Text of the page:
Bankruptcy is an effective means of wiping out debt. But not all debts are eligible for “discharge” in the bankruptcy process. It is possible that you will remain several thousands of dollars in debt even going through bankruptcy. For this reason, it is important that you meet with a Toledo bankruptcy attorney to review your debts and determine which you can eliminate.
Every secured debt has two parts—a debt you personally owe and a security agreement where you pledge collateral in the event you default. Technically, you can eliminate the personal debt in bankruptcy. However, you cannot get rid of the security agreement. Consequently, your creditor can still seize the collateral if you don’t pay—so it doesn’t make sense to say you can “eliminate” secured debts.
The most common secured debts are car loans and home mortgages. Many people hope to eliminate their mortgage in bankruptcy but keep their home, but that is not possible. Instead, you will need to reaffirm your loan, which means it survives bankruptcy. Otherwise, you can give up the collateral.
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Child Support & Alimony Debts
If you fell behind on these domestic support obligations, you cannot eliminate them in bankruptcy. Any past-due payments are called “arrearages,” and you will still owe them even after the bankruptcy process. Congress identified these debts as “non-dischargeable” in 11 U.S.C. § 523(5).
Of course, you can still use bankruptcy to help with these debts. If you file Chapter 13, for example, you can spread out your arrearages over the course of your payment plan and avoid wage garnishment. But you can’t eliminate them.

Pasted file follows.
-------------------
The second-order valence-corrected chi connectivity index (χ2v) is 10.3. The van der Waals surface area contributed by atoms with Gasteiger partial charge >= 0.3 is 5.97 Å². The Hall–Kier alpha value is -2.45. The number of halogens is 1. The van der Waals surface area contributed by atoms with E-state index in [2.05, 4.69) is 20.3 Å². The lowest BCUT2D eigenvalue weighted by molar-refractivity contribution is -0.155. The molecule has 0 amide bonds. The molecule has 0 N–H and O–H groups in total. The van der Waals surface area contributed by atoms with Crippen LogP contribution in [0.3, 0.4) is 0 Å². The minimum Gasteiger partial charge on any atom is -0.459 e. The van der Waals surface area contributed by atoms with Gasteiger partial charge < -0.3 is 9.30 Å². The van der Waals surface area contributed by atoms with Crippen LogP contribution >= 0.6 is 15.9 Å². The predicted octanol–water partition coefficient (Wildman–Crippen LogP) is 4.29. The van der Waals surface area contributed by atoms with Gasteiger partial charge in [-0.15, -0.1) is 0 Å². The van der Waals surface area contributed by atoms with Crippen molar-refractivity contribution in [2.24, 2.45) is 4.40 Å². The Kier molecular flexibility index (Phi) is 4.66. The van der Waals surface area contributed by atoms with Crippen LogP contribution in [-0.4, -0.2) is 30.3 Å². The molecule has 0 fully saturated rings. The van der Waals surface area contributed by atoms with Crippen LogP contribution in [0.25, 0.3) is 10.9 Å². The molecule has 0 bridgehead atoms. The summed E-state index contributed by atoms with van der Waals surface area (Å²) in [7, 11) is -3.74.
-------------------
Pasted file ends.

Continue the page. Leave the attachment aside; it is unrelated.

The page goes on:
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The government wants taxpayers to pay up, so the bankruptcy code makes most taxes non-dischargeable. You can’t get rid of them.
An exception exists for certain income taxes only. They must meet a long list of conditions, such as:
- The taxes are more than 3 years old
- You timely filed your returns or filed for the relevant tax year at least 2 years ago
- You did not commit tax fraud or evasion
- The IRS assessed the debt more than 240 days before you filed for bankruptcy
Payroll taxes and tax penalties are not eligible for discharge. Debtors must also realize they cannot eliminate a tax lien that is already in place. Instead, they will need to pay off the lien to get it removed.
Some Court Judgments
A court judgment against you is a debt you must repay. You can eliminate some court judgments in bankruptcy—but not all. For example, the code states that any penalty or judgment based on drunk driving is non-dischargeable.
With other court judgments, it depends on the actions your creditor takes. He or she would have to file an adversary proceeding with the court to object to the discharge. This might happen if your judgment is for an injury caused by fraud or malicious acts.
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For now, student loans are difficult to eliminate in bankruptcy. Basically, you will need to show that paying them back is an “undue hardship” by showing the following:
- You can’t maintain a minimal standard of living and pay your debts at the same time
- This financial situation will exist for most of the repayment period
- You have made a good faith effort to pay back the loans
For example, you might be disabled and unable to find full-time employment. If your loans eat up most of your disability check, then they are a hardship.
Let Us Review Your Debt
At Groth & Associates, we perform a full review of all debt to determine whether bankruptcy is right for you. Contact us today to schedule a free consultation.